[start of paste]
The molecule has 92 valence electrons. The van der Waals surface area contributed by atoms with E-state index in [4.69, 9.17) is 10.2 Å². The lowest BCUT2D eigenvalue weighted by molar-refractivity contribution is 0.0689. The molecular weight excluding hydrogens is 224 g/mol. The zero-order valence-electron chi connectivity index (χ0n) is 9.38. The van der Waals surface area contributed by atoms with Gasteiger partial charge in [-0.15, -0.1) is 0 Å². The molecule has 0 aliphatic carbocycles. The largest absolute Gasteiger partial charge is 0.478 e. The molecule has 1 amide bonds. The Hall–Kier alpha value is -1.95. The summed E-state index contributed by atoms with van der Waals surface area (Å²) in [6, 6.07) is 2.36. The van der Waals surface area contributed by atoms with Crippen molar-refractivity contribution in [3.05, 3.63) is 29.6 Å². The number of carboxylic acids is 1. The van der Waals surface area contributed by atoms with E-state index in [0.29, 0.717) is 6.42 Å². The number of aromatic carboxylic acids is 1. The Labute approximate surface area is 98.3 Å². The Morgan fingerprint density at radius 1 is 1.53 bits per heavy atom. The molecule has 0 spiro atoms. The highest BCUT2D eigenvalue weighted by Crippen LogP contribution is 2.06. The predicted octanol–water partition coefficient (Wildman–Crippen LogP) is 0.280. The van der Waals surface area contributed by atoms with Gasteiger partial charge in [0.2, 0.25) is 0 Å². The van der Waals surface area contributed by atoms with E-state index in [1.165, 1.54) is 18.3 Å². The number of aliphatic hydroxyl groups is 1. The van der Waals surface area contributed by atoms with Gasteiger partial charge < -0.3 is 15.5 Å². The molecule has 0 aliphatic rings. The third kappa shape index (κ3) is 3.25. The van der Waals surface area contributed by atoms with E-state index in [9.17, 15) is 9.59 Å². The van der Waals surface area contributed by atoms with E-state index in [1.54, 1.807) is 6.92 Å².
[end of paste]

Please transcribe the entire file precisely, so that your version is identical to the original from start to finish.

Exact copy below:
The molecule has 92 valence electrons. The van der Waals surface area contributed by atoms with E-state index in [4.69, 9.17) is 10.2 Å². The lowest BCUT2D eigenvalue weighted by molar-refractivity contribution is 0.0689. The molecular weight excluding hydrogens is 224 g/mol. The zero-order valence-electron chi connectivity index (χ0n) is 9.38. The van der Waals surface area contributed by atoms with Gasteiger partial charge in [-0.15, -0.1) is 0 Å². The molecule has 0 aliphatic carbocycles. The largest absolute Gasteiger partial charge is 0.478 e. The molecule has 1 amide bonds. The Hall–Kier alpha value is -1.95. The summed E-state index contributed by atoms with van der Waals surface area (Å²) in [6, 6.07) is 2.36. The van der Waals surface area contributed by atoms with Crippen molar-refractivity contribution in [3.05, 3.63) is 29.6 Å². The number of carboxylic acids is 1. The van der Waals surface area contributed by atoms with E-state index in [0.29, 0.717) is 6.42 Å². The number of aromatic carboxylic acids is 1. The Labute approximate surface area is 98.3 Å². The Morgan fingerprint density at radius 1 is 1.53 bits per heavy atom. The molecule has 0 spiro atoms. The highest BCUT2D eigenvalue weighted by Crippen LogP contribution is 2.06. The predicted octanol–water partition coefficient (Wildman–Crippen LogP) is 0.280. The van der Waals surface area contributed by atoms with Gasteiger partial charge in [0.2, 0.25) is 0 Å². The van der Waals surface area contributed by atoms with E-state index in [1.165, 1.54) is 18.3 Å². The number of aliphatic hydroxyl groups is 1. The van der Waals surface area contributed by atoms with Gasteiger partial charge < -0.3 is 15.5 Å². The molecule has 0 aliphatic rings. The third kappa shape index (κ3) is 3.25. The van der Waals surface area contributed by atoms with E-state index in [9.17, 15) is 9.59 Å². The van der Waals surface area contributed by atoms with E-state index in [1.54, 1.807) is 6.92 Å².